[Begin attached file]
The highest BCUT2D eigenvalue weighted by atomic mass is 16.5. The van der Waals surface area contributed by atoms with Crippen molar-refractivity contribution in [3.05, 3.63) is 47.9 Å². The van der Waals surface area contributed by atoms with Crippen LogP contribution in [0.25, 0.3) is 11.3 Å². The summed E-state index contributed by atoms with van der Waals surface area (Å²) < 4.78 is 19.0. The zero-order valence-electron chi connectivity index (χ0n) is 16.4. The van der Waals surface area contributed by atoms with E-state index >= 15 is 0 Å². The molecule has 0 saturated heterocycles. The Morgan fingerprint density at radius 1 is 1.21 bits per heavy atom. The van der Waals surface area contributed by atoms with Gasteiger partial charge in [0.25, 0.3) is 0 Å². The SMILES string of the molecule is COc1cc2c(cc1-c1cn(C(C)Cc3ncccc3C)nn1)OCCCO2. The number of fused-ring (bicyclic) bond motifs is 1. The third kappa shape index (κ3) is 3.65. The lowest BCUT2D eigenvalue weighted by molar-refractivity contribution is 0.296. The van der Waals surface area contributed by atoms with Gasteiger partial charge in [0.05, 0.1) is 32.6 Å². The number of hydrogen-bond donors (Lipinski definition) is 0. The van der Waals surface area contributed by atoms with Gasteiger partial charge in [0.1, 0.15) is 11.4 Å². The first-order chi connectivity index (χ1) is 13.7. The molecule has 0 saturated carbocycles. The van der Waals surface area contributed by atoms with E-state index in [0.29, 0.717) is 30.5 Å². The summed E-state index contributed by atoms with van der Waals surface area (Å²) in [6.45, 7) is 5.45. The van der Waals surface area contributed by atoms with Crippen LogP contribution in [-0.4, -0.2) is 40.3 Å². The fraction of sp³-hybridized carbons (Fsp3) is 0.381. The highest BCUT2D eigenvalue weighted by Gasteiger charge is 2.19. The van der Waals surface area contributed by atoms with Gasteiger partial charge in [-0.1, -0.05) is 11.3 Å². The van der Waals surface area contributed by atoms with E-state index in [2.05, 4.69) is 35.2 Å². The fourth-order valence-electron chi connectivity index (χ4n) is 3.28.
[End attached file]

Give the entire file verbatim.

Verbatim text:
The highest BCUT2D eigenvalue weighted by atomic mass is 16.5. The van der Waals surface area contributed by atoms with Crippen molar-refractivity contribution in [3.05, 3.63) is 47.9 Å². The van der Waals surface area contributed by atoms with Crippen LogP contribution in [0.25, 0.3) is 11.3 Å². The summed E-state index contributed by atoms with van der Waals surface area (Å²) < 4.78 is 19.0. The zero-order valence-electron chi connectivity index (χ0n) is 16.4. The van der Waals surface area contributed by atoms with E-state index >= 15 is 0 Å². The molecule has 0 saturated heterocycles. The Morgan fingerprint density at radius 1 is 1.21 bits per heavy atom. The van der Waals surface area contributed by atoms with Gasteiger partial charge in [0.25, 0.3) is 0 Å². The SMILES string of the molecule is COc1cc2c(cc1-c1cn(C(C)Cc3ncccc3C)nn1)OCCCO2. The number of fused-ring (bicyclic) bond motifs is 1. The third kappa shape index (κ3) is 3.65. The lowest BCUT2D eigenvalue weighted by molar-refractivity contribution is 0.296. The van der Waals surface area contributed by atoms with Gasteiger partial charge in [0.05, 0.1) is 32.6 Å². The number of hydrogen-bond donors (Lipinski definition) is 0. The van der Waals surface area contributed by atoms with Gasteiger partial charge in [0.1, 0.15) is 11.4 Å². The first-order chi connectivity index (χ1) is 13.7. The molecule has 0 saturated carbocycles. The van der Waals surface area contributed by atoms with E-state index in [0.29, 0.717) is 30.5 Å². The summed E-state index contributed by atoms with van der Waals surface area (Å²) in [6.45, 7) is 5.45. The van der Waals surface area contributed by atoms with Crippen LogP contribution in [-0.4, -0.2) is 40.3 Å². The fraction of sp³-hybridized carbons (Fsp3) is 0.381. The highest BCUT2D eigenvalue weighted by Gasteiger charge is 2.19. The van der Waals surface area contributed by atoms with Gasteiger partial charge in [-0.1, -0.05) is 11.3 Å². The van der Waals surface area contributed by atoms with E-state index in [2.05, 4.69) is 35.2 Å². The fourth-order valence-electron chi connectivity index (χ4n) is 3.28.